Wednesday, May 13, 2009

In Which I Lose Sleep Worrying About Women And Girls In Afghanistan

There has been a recent increase in attacks on girls' schools in Afghanistan, presumably by either Taliban, or Taliban sympathizers. The picture of U.S. involvement in Afghanistan is changing. We have a new general who is an expert on counter-insurgency. There seems to be a consensus that the Taliban forces are in Pakistan. If we are going to change tactics, what does that mean for Afghan civilians? What does this mean as far as peacekeeping forces are concerned? The always interesting Andrew Exum of the Center for a New American Security says that we will see a drop in civilian casualties along with the change in strategy.

What I want to know is, will there be more protection for Afghan women and girls, or less? The Feminist Majority advocates for more peacekeeping forces. Dr. Sima Samar, chairperson of the Afghanistan Independent Human Rights Commission just spent a week in Washington reminding the administration that human rights, particularly women's rights, must be part of the new strategy.

Sometime ago, I remember, or I think I remember, a guy that Rachel interviewed, who said something about giving up on winning in Afghanistan, and starting to smuggle out the women and girls. Anybody else recall this? It was one of those solar plexus collapsing moments for me.

When it comes to very, very complicated national security issues, I really miss Rachel's AAR show, where she went into great detail about such things as Afghanistan strategy. I need information from a source I trust! Is there another person on AAR that spends a lot of time on military issues?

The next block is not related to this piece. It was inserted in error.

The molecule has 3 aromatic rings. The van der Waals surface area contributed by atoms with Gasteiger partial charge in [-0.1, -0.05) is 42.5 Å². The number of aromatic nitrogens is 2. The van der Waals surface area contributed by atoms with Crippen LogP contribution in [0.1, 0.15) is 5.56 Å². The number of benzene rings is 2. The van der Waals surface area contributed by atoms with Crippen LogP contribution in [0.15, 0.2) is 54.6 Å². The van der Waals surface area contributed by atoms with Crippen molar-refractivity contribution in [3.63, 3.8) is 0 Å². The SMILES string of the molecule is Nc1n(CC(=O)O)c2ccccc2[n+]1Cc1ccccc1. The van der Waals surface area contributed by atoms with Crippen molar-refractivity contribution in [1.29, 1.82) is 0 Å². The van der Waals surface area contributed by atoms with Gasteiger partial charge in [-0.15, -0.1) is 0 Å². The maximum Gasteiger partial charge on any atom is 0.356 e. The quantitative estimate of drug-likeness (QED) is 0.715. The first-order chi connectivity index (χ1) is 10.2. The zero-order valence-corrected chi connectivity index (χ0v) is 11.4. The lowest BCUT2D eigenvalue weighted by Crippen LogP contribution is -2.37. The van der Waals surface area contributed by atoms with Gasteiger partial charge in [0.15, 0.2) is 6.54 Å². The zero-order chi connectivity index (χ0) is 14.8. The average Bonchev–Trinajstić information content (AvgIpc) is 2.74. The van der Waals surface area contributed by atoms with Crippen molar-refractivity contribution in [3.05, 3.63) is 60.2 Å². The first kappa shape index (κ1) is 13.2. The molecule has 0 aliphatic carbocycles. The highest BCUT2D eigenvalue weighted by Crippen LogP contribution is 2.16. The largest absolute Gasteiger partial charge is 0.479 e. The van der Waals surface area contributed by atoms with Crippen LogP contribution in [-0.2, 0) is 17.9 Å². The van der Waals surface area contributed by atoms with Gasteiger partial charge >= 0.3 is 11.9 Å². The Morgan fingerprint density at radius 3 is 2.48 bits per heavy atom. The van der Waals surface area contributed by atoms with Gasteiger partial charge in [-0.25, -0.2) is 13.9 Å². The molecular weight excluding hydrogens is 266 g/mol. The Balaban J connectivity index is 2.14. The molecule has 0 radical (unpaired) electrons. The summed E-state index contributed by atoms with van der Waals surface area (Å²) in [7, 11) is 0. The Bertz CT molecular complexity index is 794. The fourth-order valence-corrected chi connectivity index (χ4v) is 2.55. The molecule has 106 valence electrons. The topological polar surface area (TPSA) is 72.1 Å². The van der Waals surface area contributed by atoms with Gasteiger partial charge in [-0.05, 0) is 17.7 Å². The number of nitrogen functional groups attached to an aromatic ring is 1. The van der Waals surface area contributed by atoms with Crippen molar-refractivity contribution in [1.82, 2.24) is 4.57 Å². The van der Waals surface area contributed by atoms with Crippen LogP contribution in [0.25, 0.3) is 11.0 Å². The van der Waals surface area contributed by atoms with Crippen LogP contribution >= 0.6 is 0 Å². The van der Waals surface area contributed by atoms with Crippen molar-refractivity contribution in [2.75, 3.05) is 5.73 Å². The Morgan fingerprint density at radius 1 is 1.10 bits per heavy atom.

ETA: Sometimes the video clip does not play, just often enough to make me crazy. I'm not sure where I'm going wrong. I apologize for the annoyance.


  1. The attacks on women and girls are disgusting - few things make me angrier. Which is why the Afghanistan situation is so conflicting for me.

    Rachel has debated a valid point in the past that counterinsurgency is a smart tactic that may offer the best hope for winning, such as it is, but the cost might be too high to try at all. (Exum discussed that segment on Abu Muqawama as well: But if we abandon the counterinsurgency plan and pull out, what happens to those women and girls?

    I wish Rachel would tackle McChrystal's human rights record. I like reading Andrew Sullivan's blog at The Atlantic (, and he's been hammering away at McChrystal and allegations of torture. But for all Sullivan's conservativism, and as firmly anti-torture as Rachel is, I find that she's much more level-headed when it comes to military issues and the torture debate.

  2. I am going to check out the Sullivan posts on McChrystal's human rights recoed. Thanks for pointing it out Yank.